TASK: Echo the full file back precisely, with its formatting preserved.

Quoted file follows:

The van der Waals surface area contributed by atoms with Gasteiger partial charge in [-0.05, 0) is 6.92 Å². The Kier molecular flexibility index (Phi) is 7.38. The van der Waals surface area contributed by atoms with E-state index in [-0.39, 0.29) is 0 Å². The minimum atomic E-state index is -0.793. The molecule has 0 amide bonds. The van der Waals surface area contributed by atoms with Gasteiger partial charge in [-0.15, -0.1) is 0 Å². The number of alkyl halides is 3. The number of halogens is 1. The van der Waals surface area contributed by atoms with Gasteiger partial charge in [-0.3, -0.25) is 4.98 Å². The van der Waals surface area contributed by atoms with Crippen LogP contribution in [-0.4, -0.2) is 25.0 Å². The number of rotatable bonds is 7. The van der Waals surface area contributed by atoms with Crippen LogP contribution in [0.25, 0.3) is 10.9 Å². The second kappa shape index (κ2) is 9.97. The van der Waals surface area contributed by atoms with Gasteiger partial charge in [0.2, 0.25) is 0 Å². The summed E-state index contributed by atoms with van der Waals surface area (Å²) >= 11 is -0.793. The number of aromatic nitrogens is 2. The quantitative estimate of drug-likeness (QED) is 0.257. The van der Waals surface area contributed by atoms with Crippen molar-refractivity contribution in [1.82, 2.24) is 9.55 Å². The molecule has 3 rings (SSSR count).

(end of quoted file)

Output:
The van der Waals surface area contributed by atoms with Gasteiger partial charge in [-0.05, 0) is 6.92 Å². The Kier molecular flexibility index (Phi) is 7.38. The van der Waals surface area contributed by atoms with E-state index in [-0.39, 0.29) is 0 Å². The minimum atomic E-state index is -0.793. The molecule has 0 amide bonds. The van der Waals surface area contributed by atoms with Gasteiger partial charge in [-0.15, -0.1) is 0 Å². The number of alkyl halides is 3. The number of halogens is 1. The van der Waals surface area contributed by atoms with Gasteiger partial charge in [-0.3, -0.25) is 4.98 Å². The van der Waals surface area contributed by atoms with Crippen LogP contribution in [-0.4, -0.2) is 25.0 Å². The number of rotatable bonds is 7. The van der Waals surface area contributed by atoms with Crippen LogP contribution in [0.25, 0.3) is 10.9 Å². The second kappa shape index (κ2) is 9.97. The van der Waals surface area contributed by atoms with Gasteiger partial charge in [0.2, 0.25) is 0 Å². The summed E-state index contributed by atoms with van der Waals surface area (Å²) >= 11 is -0.793. The number of aromatic nitrogens is 2. The quantitative estimate of drug-likeness (QED) is 0.257. The van der Waals surface area contributed by atoms with Crippen molar-refractivity contribution in [1.82, 2.24) is 9.55 Å². The molecule has 3 rings (SSSR count).